Culturally relevant data is limited, as most data sources do not report the race/ethnicity of vaccinated people by age. However, as of January 14, at least 4.8 million children aged 5-11 have received a dose of the Pfizer COVID-19 vaccine, which is roughly 17% of eligible kids in that age group11. Although we won’t know for sure until more children are vaccinated, we can assume that there will be a correlation between parental vaccination status, and their feelings about the COVID-19 vaccine, and the vaccination status of their child(ren). The increase in eligibility for AI/AN children and youth can help increase the number of fully vaccinated Tribal citizens and provide additional protection for Tribal communities.
Early in the pandemic children could not go to school, hang out with their friends, see their loved ones, or even really have the experience of being a kid. Data has shown that adolescents, and parents of young children (5-12 years old), reported worsened emotional, cognitive, and mental health3. Access to mental health care via telehealth has increased, however, access to mental health care in schools – a common source of care for school-aged children – has likely decreased due to school closures during the pandemic3. Additionally, once schools transitioned to a virtual model, a lack of internet access – an issue for thousands of children across Indian Country – was a barrier that was extremely challenging to overcome. This, in part, is why it has been so important to get Native youth safely back into the classroom. As schools across the country have opened back up for in-person learning, it is more crucial than ever to protect our Native youth. To further protect students, the Bureau of Indian Education (BIE) mandated COVID-19 vaccines for employees to help prevent future COVID-19 outbreaks and to protect the students and faculty at BIE-operated schools.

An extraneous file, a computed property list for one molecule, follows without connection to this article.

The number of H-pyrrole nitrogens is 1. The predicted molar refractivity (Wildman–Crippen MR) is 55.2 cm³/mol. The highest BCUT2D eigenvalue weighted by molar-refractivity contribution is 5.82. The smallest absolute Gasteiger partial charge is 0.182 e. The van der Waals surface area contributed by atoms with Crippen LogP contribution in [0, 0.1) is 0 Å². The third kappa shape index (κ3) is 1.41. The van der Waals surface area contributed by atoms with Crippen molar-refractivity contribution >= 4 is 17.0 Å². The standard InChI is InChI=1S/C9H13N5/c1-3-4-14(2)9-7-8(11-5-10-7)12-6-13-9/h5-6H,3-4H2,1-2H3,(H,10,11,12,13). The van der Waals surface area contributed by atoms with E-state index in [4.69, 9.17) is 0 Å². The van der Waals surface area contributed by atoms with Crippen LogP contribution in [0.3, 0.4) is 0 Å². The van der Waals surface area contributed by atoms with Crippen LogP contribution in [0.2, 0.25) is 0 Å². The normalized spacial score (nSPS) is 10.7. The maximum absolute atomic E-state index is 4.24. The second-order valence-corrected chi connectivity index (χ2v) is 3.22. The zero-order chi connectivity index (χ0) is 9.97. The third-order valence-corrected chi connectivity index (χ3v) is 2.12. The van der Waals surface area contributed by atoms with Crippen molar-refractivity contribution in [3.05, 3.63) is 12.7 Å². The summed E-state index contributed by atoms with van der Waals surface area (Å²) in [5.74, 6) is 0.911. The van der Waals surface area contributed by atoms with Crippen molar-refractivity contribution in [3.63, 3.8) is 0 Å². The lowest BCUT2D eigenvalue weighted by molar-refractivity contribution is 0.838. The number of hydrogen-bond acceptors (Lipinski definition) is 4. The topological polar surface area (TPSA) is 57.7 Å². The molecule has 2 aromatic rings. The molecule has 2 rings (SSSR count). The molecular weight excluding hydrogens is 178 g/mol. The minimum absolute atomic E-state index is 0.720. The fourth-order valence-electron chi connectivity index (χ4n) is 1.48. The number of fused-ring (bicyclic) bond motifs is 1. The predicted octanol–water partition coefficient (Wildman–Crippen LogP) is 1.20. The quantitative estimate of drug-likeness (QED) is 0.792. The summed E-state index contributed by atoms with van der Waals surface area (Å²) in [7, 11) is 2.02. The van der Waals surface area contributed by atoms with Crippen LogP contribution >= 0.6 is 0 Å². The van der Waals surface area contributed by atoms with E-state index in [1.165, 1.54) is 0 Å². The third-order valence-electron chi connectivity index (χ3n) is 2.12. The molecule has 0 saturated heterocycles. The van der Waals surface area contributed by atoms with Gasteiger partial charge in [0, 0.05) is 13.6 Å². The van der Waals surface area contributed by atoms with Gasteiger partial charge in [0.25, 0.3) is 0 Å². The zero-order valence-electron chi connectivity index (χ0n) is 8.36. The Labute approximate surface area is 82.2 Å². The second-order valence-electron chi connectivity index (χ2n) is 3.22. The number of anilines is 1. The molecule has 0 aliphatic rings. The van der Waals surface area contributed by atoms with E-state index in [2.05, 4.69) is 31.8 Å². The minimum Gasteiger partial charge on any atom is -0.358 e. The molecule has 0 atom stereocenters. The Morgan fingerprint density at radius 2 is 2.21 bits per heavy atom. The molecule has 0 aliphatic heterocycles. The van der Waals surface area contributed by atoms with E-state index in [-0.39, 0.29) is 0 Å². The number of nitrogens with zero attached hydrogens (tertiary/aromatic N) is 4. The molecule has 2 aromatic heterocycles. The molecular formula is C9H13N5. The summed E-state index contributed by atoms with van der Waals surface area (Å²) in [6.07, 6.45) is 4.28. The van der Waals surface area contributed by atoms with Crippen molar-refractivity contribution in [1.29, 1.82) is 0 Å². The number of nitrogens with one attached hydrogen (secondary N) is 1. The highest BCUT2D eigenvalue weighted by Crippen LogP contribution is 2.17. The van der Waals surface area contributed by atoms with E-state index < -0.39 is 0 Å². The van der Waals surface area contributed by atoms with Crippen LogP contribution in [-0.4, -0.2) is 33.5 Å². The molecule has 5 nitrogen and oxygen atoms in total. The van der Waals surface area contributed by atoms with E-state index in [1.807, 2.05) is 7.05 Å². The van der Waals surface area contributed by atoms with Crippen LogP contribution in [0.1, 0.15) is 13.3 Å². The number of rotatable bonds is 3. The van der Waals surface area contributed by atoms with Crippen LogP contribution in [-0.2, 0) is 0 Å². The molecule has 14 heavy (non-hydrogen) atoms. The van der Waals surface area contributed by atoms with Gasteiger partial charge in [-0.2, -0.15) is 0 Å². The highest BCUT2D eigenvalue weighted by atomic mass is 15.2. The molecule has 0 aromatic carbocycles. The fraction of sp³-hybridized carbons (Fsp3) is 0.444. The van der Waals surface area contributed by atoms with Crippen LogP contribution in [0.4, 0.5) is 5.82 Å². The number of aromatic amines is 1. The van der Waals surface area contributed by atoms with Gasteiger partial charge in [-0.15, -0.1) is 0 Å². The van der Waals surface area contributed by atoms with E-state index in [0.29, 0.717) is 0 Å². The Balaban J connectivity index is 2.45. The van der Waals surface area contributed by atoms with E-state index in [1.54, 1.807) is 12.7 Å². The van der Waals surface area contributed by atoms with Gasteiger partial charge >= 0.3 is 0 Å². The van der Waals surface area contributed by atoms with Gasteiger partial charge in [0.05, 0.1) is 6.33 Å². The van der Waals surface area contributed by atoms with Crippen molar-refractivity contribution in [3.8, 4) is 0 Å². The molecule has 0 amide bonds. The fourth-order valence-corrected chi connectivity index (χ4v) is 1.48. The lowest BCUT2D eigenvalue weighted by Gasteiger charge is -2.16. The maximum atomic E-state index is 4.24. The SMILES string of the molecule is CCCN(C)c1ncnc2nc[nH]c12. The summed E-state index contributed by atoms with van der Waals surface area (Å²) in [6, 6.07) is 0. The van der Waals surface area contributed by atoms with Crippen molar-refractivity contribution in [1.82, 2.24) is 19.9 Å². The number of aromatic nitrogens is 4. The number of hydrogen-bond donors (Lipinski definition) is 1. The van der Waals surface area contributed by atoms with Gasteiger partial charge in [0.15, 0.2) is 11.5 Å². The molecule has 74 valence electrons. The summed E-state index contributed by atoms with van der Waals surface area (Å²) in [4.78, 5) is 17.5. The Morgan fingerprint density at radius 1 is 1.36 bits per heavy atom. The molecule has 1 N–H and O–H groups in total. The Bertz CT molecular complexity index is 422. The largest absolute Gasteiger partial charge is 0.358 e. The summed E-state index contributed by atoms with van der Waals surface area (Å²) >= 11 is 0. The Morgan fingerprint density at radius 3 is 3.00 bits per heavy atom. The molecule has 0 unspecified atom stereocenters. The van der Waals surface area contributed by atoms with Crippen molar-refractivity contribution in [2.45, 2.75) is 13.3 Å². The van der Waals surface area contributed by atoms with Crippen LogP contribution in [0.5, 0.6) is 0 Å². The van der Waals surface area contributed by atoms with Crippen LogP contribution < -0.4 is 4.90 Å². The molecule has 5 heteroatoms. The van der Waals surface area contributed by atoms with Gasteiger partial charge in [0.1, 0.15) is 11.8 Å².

Despite the hardships they faced throughout the COVID-19 pandemic, several Tribes across the country have made significant progress in vaccinating their populations. Data has shown that AI/ANs have the highest COVID-19 vaccination rate in the country1. As of June of 2021, the Blackfeet Nation reported that roughly 98% of the reservation’s eligible population has been fully vaccinated against COVID-199. Approximately 90% of eligible AI/ANs in Virginia have received at least one dose of the COVID-19 vaccine as of August 202110. Tribal nations have more than proved their resiliency in the past and are continuing to do the same today. We’re all hopeful that the end of this pandemic comes to us sooner rather than later, but until then, we still need to be diligent in protecting ourselves and others from COVID-19. It is important to continue to show your Acts of Love to your community by wearing a mask, washing your hands for at least 20 seconds with soap and water (or using hand sanitizer), getting your COVID-19 vaccine if you haven’t yet, staying physically distanced, and getting tested for COVID-19. There are several in-person and home testing options available to Tribal members across the country. To learn more about how to show your Acts of Love for your community, visit the NIHB website.